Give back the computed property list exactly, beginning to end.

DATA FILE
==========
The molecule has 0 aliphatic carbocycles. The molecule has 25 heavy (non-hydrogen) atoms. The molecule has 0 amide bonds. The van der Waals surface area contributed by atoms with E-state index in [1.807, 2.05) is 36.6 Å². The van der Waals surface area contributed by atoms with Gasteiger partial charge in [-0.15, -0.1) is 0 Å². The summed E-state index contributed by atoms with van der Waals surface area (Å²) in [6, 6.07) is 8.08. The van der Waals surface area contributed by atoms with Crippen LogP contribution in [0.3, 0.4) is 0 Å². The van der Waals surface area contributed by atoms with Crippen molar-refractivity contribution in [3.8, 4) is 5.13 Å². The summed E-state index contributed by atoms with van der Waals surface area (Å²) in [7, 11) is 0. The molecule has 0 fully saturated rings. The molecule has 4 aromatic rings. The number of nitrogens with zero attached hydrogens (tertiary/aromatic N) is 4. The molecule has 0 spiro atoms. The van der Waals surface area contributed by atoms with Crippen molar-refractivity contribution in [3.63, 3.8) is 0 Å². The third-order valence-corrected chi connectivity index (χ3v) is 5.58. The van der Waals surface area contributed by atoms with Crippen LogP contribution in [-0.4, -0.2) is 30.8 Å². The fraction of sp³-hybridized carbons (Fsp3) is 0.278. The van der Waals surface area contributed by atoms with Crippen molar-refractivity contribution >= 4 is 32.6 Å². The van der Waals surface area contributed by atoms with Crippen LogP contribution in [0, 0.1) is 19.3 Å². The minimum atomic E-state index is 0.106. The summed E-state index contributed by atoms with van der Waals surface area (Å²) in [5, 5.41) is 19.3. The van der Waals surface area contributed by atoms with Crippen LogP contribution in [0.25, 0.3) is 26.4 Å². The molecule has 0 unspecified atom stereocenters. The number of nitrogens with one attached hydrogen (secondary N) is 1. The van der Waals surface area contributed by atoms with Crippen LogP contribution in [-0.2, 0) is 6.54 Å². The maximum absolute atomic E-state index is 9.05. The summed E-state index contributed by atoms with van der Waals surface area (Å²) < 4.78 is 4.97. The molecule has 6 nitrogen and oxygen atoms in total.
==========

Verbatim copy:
The molecule has 0 aliphatic carbocycles. The molecule has 25 heavy (non-hydrogen) atoms. The molecule has 0 amide bonds. The van der Waals surface area contributed by atoms with E-state index in [1.807, 2.05) is 36.6 Å². The van der Waals surface area contributed by atoms with Gasteiger partial charge in [-0.15, -0.1) is 0 Å². The summed E-state index contributed by atoms with van der Waals surface area (Å²) in [6, 6.07) is 8.08. The van der Waals surface area contributed by atoms with Crippen LogP contribution in [0.3, 0.4) is 0 Å². The van der Waals surface area contributed by atoms with Crippen molar-refractivity contribution in [3.8, 4) is 5.13 Å². The summed E-state index contributed by atoms with van der Waals surface area (Å²) in [7, 11) is 0. The molecule has 0 fully saturated rings. The molecule has 4 aromatic rings. The number of nitrogens with zero attached hydrogens (tertiary/aromatic N) is 4. The molecule has 0 spiro atoms. The van der Waals surface area contributed by atoms with Crippen molar-refractivity contribution in [3.63, 3.8) is 0 Å². The third-order valence-corrected chi connectivity index (χ3v) is 5.58. The van der Waals surface area contributed by atoms with Crippen LogP contribution in [-0.4, -0.2) is 30.8 Å². The fraction of sp³-hybridized carbons (Fsp3) is 0.278. The van der Waals surface area contributed by atoms with Crippen molar-refractivity contribution >= 4 is 32.6 Å². The van der Waals surface area contributed by atoms with Crippen LogP contribution in [0, 0.1) is 19.3 Å². The minimum atomic E-state index is 0.106. The summed E-state index contributed by atoms with van der Waals surface area (Å²) in [5, 5.41) is 19.3. The van der Waals surface area contributed by atoms with Crippen LogP contribution in [0.25, 0.3) is 26.4 Å². The molecule has 0 unspecified atom stereocenters. The number of nitrogens with one attached hydrogen (secondary N) is 1. The van der Waals surface area contributed by atoms with Crippen LogP contribution in [-0.2, 0) is 6.54 Å². The maximum absolute atomic E-state index is 9.05. The summed E-state index contributed by atoms with van der Waals surface area (Å²) < 4.78 is 4.97. The molecule has 6 nitrogen and oxygen atoms in total.